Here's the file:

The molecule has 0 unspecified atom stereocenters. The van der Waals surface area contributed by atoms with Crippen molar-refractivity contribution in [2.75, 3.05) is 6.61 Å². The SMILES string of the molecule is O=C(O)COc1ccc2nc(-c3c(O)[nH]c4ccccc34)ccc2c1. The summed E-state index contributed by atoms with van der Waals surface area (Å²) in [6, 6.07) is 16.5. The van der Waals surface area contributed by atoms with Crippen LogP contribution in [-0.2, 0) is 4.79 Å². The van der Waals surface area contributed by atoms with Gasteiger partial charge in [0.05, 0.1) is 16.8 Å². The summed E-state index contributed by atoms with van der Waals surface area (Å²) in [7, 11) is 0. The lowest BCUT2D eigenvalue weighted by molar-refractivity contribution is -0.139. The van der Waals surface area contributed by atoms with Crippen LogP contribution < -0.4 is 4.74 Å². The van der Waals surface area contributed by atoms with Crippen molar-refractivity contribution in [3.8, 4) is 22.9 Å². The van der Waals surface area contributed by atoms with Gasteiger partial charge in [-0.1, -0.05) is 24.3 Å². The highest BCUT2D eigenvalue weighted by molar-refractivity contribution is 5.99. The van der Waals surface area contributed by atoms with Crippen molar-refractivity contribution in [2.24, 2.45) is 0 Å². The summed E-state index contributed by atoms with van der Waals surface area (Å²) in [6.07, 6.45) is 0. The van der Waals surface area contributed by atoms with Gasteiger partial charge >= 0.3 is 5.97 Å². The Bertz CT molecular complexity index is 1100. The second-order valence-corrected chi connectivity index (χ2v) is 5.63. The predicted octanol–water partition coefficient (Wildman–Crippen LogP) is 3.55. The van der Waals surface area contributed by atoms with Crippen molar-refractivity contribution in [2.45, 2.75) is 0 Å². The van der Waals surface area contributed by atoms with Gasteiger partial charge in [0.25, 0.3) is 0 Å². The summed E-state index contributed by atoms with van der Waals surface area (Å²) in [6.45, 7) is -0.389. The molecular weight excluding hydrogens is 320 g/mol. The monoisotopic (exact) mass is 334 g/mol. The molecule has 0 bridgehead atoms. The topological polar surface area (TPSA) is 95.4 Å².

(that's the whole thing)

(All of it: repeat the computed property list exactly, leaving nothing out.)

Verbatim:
The molecule has 0 unspecified atom stereocenters. The van der Waals surface area contributed by atoms with Crippen molar-refractivity contribution in [2.75, 3.05) is 6.61 Å². The SMILES string of the molecule is O=C(O)COc1ccc2nc(-c3c(O)[nH]c4ccccc34)ccc2c1. The summed E-state index contributed by atoms with van der Waals surface area (Å²) in [6, 6.07) is 16.5. The van der Waals surface area contributed by atoms with Crippen LogP contribution in [-0.2, 0) is 4.79 Å². The van der Waals surface area contributed by atoms with Gasteiger partial charge in [0.05, 0.1) is 16.8 Å². The summed E-state index contributed by atoms with van der Waals surface area (Å²) in [7, 11) is 0. The lowest BCUT2D eigenvalue weighted by molar-refractivity contribution is -0.139. The van der Waals surface area contributed by atoms with Crippen LogP contribution < -0.4 is 4.74 Å². The van der Waals surface area contributed by atoms with Crippen molar-refractivity contribution in [3.8, 4) is 22.9 Å². The van der Waals surface area contributed by atoms with Gasteiger partial charge in [-0.1, -0.05) is 24.3 Å². The highest BCUT2D eigenvalue weighted by molar-refractivity contribution is 5.99. The van der Waals surface area contributed by atoms with Crippen molar-refractivity contribution in [2.24, 2.45) is 0 Å². The summed E-state index contributed by atoms with van der Waals surface area (Å²) in [6.07, 6.45) is 0. The van der Waals surface area contributed by atoms with Gasteiger partial charge >= 0.3 is 5.97 Å². The Bertz CT molecular complexity index is 1100. The second-order valence-corrected chi connectivity index (χ2v) is 5.63. The predicted octanol–water partition coefficient (Wildman–Crippen LogP) is 3.55. The van der Waals surface area contributed by atoms with Crippen molar-refractivity contribution in [2.45, 2.75) is 0 Å². The van der Waals surface area contributed by atoms with Gasteiger partial charge in [0.25, 0.3) is 0 Å². The summed E-state index contributed by atoms with van der Waals surface area (Å²) in [6.45, 7) is -0.389. The molecular weight excluding hydrogens is 320 g/mol. The monoisotopic (exact) mass is 334 g/mol. The molecule has 0 bridgehead atoms. The topological polar surface area (TPSA) is 95.4 Å².